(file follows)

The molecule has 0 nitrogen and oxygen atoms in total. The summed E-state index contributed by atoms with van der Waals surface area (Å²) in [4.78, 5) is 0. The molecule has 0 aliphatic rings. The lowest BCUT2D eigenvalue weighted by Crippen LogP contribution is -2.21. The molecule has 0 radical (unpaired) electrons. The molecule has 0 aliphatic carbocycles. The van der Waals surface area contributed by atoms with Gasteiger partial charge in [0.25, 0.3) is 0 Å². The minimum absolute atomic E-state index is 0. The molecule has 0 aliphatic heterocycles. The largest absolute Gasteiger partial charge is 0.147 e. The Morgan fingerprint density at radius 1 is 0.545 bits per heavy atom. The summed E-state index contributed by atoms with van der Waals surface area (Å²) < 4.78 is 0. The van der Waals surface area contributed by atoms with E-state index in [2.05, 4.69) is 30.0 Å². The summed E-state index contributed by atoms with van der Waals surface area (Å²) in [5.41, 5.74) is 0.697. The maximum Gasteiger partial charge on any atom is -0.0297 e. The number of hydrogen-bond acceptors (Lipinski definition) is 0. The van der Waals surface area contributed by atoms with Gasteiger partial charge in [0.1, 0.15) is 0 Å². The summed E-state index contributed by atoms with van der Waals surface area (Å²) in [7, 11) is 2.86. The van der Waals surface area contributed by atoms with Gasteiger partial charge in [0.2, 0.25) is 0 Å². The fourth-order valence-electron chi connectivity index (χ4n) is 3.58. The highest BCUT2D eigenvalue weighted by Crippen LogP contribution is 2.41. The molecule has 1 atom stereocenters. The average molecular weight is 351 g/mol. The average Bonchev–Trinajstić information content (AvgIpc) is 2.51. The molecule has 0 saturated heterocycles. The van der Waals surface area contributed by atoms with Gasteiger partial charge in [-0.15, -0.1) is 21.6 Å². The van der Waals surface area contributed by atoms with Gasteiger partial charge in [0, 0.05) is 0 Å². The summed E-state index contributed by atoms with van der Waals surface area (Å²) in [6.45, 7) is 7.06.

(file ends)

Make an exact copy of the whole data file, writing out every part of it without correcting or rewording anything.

The molecule has 0 nitrogen and oxygen atoms in total. The summed E-state index contributed by atoms with van der Waals surface area (Å²) in [4.78, 5) is 0. The molecule has 0 aliphatic rings. The lowest BCUT2D eigenvalue weighted by Crippen LogP contribution is -2.21. The molecule has 0 radical (unpaired) electrons. The molecule has 0 aliphatic carbocycles. The van der Waals surface area contributed by atoms with Gasteiger partial charge in [0.25, 0.3) is 0 Å². The minimum absolute atomic E-state index is 0. The molecule has 0 aliphatic heterocycles. The largest absolute Gasteiger partial charge is 0.147 e. The Morgan fingerprint density at radius 1 is 0.545 bits per heavy atom. The summed E-state index contributed by atoms with van der Waals surface area (Å²) < 4.78 is 0. The van der Waals surface area contributed by atoms with E-state index in [2.05, 4.69) is 30.0 Å². The summed E-state index contributed by atoms with van der Waals surface area (Å²) in [5.41, 5.74) is 0.697. The maximum Gasteiger partial charge on any atom is -0.0297 e. The number of hydrogen-bond acceptors (Lipinski definition) is 0. The van der Waals surface area contributed by atoms with Gasteiger partial charge in [0.1, 0.15) is 0 Å². The summed E-state index contributed by atoms with van der Waals surface area (Å²) in [7, 11) is 2.86. The van der Waals surface area contributed by atoms with Gasteiger partial charge in [0.2, 0.25) is 0 Å². The fourth-order valence-electron chi connectivity index (χ4n) is 3.58. The highest BCUT2D eigenvalue weighted by Crippen LogP contribution is 2.41. The molecule has 1 atom stereocenters. The average molecular weight is 351 g/mol. The average Bonchev–Trinajstić information content (AvgIpc) is 2.51. The molecule has 0 saturated heterocycles. The van der Waals surface area contributed by atoms with Gasteiger partial charge in [-0.15, -0.1) is 21.6 Å². The van der Waals surface area contributed by atoms with Gasteiger partial charge in [0, 0.05) is 0 Å². The summed E-state index contributed by atoms with van der Waals surface area (Å²) in [6.45, 7) is 7.06.